30 Center for Patient and Professional Advocacy at Vanderbilt High Risk Physician “Receptivity” 30 PositiveNegativeNeutral First-Time81.8%2.3%16% Follow-Up75.6%1.9%23% "Bad news"17.0%0.4%6% "Good news"27.0%0.4%5% "Mixed"14.0%0.0%4% "Neutral"15.7%0.8%7% "Recidivist"

31 Center for Patient and Professional Advocacy at Vanderbilt High Risk Physician “Receptivity” 31 PositiveNegativeNeutral First-Time81.8%2.3%16% Follow-Up75.6%1.9%23% "Bad news"17.0%0.4%6% "Good news"27.0%0.4%5% "Mixed"14.0%0.0%4% "Neutral"15.7%0.8%7% "Recidivist” (n=15)60.0%6.7%33%

32 # Follow-Up Interventions Needed to Reach "Visits Suspended”

33 33 Follow-up: feedback to high risk physicians--do scores improve or, if not, initiate the process to move intervention to next level Construct & deliver follow- up data/materials; CPPA provides yearly data and recommendations (based on 10+ years exp) The PARS® Process Keep key leaders informed about risk score stats over time, promote process Periodic Risk Mgmt experience reviews Prepare & deliver present’ns to key leaders; defend fairness of process as needed; CPPA provides presentation templates and data; special requests within reason CPPA supports several risk mgmt and quality initiatives What is Required?

34 Center for Patient and Professional Advocacy at Vanderbilt Composite Physician Intervention Results on Complaints: 34 Hospitals/Med Groups 34

35 Center for Patient and Professional Advocacy at Vanderbilt Total # of high complaint physicians706 Departed after initial intervention48 First follow-up later in 2011 – Total with follow-up results524 Results for those with follow-up data: Good – Intervention visits suspended24948% Good – Anticipate suspension in % Some improvement – Still need tracking326% Subtotal for those doing better37572% Unimproved/worse10720% Departed Unimproved428% Total follow-up results524 PARS ® Progress Report 35 This material is confidential and privileged information under the provisions set forth in T.C.A. §§ and and shall not be disclosed to unauthorized persons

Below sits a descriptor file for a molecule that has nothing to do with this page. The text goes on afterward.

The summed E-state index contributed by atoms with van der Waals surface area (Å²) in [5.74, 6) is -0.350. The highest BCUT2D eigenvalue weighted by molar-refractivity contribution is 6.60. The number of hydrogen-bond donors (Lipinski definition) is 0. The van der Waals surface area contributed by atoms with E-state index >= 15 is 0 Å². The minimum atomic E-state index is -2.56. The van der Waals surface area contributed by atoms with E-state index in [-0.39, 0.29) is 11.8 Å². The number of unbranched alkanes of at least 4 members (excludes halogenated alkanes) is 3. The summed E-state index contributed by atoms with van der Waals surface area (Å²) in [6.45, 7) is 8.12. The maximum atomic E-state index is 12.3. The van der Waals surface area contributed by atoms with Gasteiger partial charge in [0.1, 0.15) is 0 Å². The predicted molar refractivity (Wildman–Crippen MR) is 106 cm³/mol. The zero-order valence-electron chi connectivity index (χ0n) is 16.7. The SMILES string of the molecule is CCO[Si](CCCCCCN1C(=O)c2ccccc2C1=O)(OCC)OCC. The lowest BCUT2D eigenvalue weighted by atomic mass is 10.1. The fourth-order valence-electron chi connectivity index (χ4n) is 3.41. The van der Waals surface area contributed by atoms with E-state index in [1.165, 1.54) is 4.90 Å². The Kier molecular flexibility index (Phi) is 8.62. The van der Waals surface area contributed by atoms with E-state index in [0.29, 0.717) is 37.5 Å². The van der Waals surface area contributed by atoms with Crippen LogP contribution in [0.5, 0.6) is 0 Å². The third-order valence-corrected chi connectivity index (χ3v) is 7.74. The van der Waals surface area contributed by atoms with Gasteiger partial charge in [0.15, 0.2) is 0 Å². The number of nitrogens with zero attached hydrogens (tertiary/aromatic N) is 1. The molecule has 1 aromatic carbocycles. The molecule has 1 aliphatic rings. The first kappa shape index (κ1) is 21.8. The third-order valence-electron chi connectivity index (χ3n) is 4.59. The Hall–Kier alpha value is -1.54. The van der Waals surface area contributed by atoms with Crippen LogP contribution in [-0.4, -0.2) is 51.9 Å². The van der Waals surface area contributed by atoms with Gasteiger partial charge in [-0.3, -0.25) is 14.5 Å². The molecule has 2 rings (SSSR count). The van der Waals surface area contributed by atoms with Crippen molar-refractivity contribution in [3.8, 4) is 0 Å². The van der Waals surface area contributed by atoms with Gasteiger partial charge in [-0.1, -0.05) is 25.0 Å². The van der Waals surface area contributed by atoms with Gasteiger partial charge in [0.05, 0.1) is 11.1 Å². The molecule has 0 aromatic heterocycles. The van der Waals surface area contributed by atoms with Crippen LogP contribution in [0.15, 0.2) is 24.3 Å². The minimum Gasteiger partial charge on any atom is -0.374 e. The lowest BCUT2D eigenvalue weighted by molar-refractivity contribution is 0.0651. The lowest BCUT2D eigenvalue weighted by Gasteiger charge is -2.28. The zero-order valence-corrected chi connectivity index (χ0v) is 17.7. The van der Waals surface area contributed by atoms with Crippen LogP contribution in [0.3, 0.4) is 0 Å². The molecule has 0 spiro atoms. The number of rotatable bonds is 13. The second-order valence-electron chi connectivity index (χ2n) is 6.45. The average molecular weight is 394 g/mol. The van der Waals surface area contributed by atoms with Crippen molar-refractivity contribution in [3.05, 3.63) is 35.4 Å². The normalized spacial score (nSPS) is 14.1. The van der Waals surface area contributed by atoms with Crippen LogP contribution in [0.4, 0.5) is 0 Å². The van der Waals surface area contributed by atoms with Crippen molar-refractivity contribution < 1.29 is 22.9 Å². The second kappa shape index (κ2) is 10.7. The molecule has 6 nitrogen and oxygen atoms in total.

36 Center for Patient and Professional Advocacy at Vanderbilt Total # high complaint physicians97 Departed after initial intervention6 First follow-up in Total with follow-up results84 Results for those with follow-up data: Good – Intervention Visits suspended46(56%) Good – Anticipate suspension in 20127(8%) Some Improvement—still needs tracking7(8%) Subtotal60(72%) Unimproved/worse12(14%) Departed Unimproved12(14%) Total follow-up results84 36 VUMC PARS ® Progress Report This material is confidential and privileged information under the provisions set forth in T.C.A. §§ and and shall not be disclosed to unauthorized persons

37 Center for Patient and Professional Advocacy at Vanderbilt What about those who don’t improve? Departed: 34% Continuing to receive feedback: 60% Currently at “Level 2 Authority”: 6% 37

38 Center for Patient and Professional Advocacy at Vanderbilt Level 2 Historical Outcomes N = 68 N = 22 (32%) first L2 this year, no follow-up data Improved: 28 (41%) Remain unimproved: 18 (27%) 38

39 Center for Patient and Professional Advocacy at Vanderbilt But does the PARS® Program produce a Return on Investment (ROI)? We began with a pilot RCT… 39 Confidential and privileged pursuant to the provisions of Peer Review Statutes.

40 40 (p = 0.15) RMF Openings with Expenditures per Physician-Exposure Year

41 Malpractice Claims (per 100 MDs) FY1992 – 2009 * Data used with permission, State Volunteer Mutual Insurance Company, a mutual insurer of 10,500 TN non-VUMC physicians of all specialties, 29% to 33% who practiced in Middle TN during the target date. This material is confidential and privileged information under the provisions set forth in T.C.A. §§ and and shall not be disclosed to unauthorized persons.

42 Number of Suits per MM RVUs* *trends continue, data pending expiration of statutes of limitations in two states represented

43 Center for Patient and Professional Advocacy at Vanderbilt Summary, limitations and discussion Messengers can be recruited and trained; they will serve over time Training needs to prepare for a range of reactions, assertions and questions (“push-backs”) High risk physicians “blame” external forces twice as often as internal issues—(and may be correct) Need more drill down re “matching” Limitations: self reported data, what else? What does this add to our understanding of just culture and Phys/HCP change? 43

44 Center for Patient and Professional Advocacy at Vanderbilt It Takes a Team – Thanks To: Jeff Jay Peggy Westlake Dr. Janis Karrass Robert Wohlfarth Nik Zakrzewski Dr. Tom Catron Dr. Jerry Hickson Dr. Ilene Moore Marbie Sebes Kelly Blumenberg Sue Garey Heather Pottkotter Stephanie Marks Heather Gillespie Brittney Jenkins All the messengers 44